Following in the Footsteps of Devahūti and Bhavānī

maitreya uvāca
pitṛbhyāṁ prasthite sādhvī
patim iṅgita-kovidā
nityaṁ paryacarat prītyā
bhavānīva bhavaṁ prabhum

maitreyaḥ uvāca—Maitreya said; pitṛbhyām—by the parents; prasthite—at the departure; sādhvī—the chaste woman; patim—her husband; iṅgita-kovidā—understanding the desires; nityam—constantly; paryacarat—she served; prītyā—with great love; bhavānī—the goddess Pārvatī; iva—like; bhavam—Lord Śiva; prabhum—her lord.

Maitreya continued: After the departure of her parents, the chaste woman Devahūti, who could understand the desires of her husband, served him constantly with great love, as Bhavānī, the wife of Lord Śiva, serves her husband.

The specific example of Bhavānī is very significant. Bhavānī means the wife of Bhava, or Lord Śiva. Bhavānī, or Pārvatī, the daughter of the King of the Himalayas, selected Lord Śiva, who appears to be just like a beggar, as her husband. In spite of her being a princess, she undertook all kinds of tribulations to associate with Lord Śiva, who did not even have a house, but was sitting underneath the trees and passing his time in meditation. Although Bhavānī was the daughter of a very great king, she used to serve Lord Śiva just like a poor woman. Similarly, Devahūti was the daughter of an emperor, Svāyambhuva Manu, yet she preferred to accept Kardama Muni as her husband. She served him with great love and affection, and she knew how to please him. Therefore, she is designated here as sādhvī, which means “a chaste, faithful wife.” Her rare example is the ideal of Vedic civilization. Every woman is expected to be as good and chaste as Devahūti or Bhavānī. Today in Hindu society, unmarried girls are still taught to worship Lord Śiva with the idea that they may get husbands like him. Lord Śiva is the ideal husband, not in the sense of riches or sense gratification, but because he is the greatest of all devotees. Vaiṣṇavānāṁ yathā śambhuḥ: Śambhu, or Lord Śiva, is the ideal Vaiṣṇava. He constantly meditates upon Lord Rāma and chants Hare Rāma, Hare Rāma, Rāma Rāma, Hare Hare. Lord Śiva has a Vaiṣṇava sampradāya, which is called the Viṣṇusvāmī-sampradāya. Unmarried girls worship Lord Śiva so that they can expect a husband who is as good a Vaiṣṇava as he. The girls are not taught to select a husband who is very rich or very opulent for material sense gratification; rather, if a girl is fortunate enough to get a husband as good as Lord Śiva in devotional service, then her life becomes perfect. The wife is dependent on the husband, and if the husband is a Vaiṣṇava, then naturally she shares the devotional service of the husband because she renders him service. This reciprocation of service and love between husband and wife is the ideal of a householder’s life.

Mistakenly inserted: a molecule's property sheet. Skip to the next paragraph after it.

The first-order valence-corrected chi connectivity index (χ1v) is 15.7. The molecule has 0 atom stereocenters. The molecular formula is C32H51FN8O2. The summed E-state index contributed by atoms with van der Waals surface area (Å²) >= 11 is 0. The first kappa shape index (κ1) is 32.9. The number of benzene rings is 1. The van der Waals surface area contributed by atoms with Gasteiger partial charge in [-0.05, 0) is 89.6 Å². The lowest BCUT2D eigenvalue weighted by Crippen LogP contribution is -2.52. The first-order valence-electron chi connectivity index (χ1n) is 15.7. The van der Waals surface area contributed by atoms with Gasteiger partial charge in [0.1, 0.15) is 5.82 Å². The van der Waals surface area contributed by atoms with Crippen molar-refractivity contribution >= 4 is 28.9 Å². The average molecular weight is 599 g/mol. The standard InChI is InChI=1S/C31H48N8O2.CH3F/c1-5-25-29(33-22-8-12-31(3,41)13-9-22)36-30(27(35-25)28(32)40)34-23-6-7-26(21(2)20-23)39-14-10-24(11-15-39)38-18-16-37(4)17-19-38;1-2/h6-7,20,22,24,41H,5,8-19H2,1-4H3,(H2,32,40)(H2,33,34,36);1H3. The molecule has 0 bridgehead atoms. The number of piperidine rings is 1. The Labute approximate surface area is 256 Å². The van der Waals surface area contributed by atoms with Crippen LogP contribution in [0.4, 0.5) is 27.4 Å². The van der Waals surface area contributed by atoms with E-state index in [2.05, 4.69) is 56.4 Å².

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gauraveṇa damena ca
śuśrūṣayā sauhṛdena
vācā madhurayā ca bhoḥ

viśrambheṇa—with intimacy; ātma-śaucena—with purity of mind and body; gauraveṇa—with great respect; damena—with control of the senses; ca—and; śuśrūṣayā—with service; sauhṛdena—with love; vācā—with words; madhurayā—sweet; ca—and; bhoḥ—O Vidura.

O Vidura, Devahūti served her husband with intimacy and great respect, with control of the senses, with love and with sweet words.

Here two words are very significant. Devahūti served her husband in two ways, viśrambheṇa and gauraveṇa. These are two important processes in serving the husband or the Supreme Personality of Godhead. Viśrambheṇa means “with intimacy,” and gauraveṇa means “with great reverence.” The husband is a very intimate friend; therefore, the wife must render service just like an intimate friend, and at the same time she must understand that the husband is superior in position, and thus she must offer him all respect. A man’s psychology and woman’s psychology are different. As constituted by bodily frame, a man always wants to be superior to his wife, and a woman, as bodily constituted, is naturally inferior to her husband. Thus the natural instinct is that the husband wants to post himself as superior to the wife, and this must be observed. Even if there is some wrong on the part of the husband, the wife must tolerate it, and thus there will be no misunderstanding between husband and wife. Viśrambheṇa means “with intimacy,” but it must not be familiarity that breeds contempt. According to the Vedic civilization, a wife cannot call her husband by name. In the present civilization the wife calls her husband by name, but in Hindu civilization she does not. Thus the inferiority and superiority complexes are recognized. Damena ca: a wife has to learn to control herself even if there is a misunderstanding. Sauhṛdena vācā madhurayā means always desiring good for the husband and speaking to him with sweet words. A person becomes agitated by so many material contacts in the outside world; therefore, in his home life he must be treated by his wife with sweet words.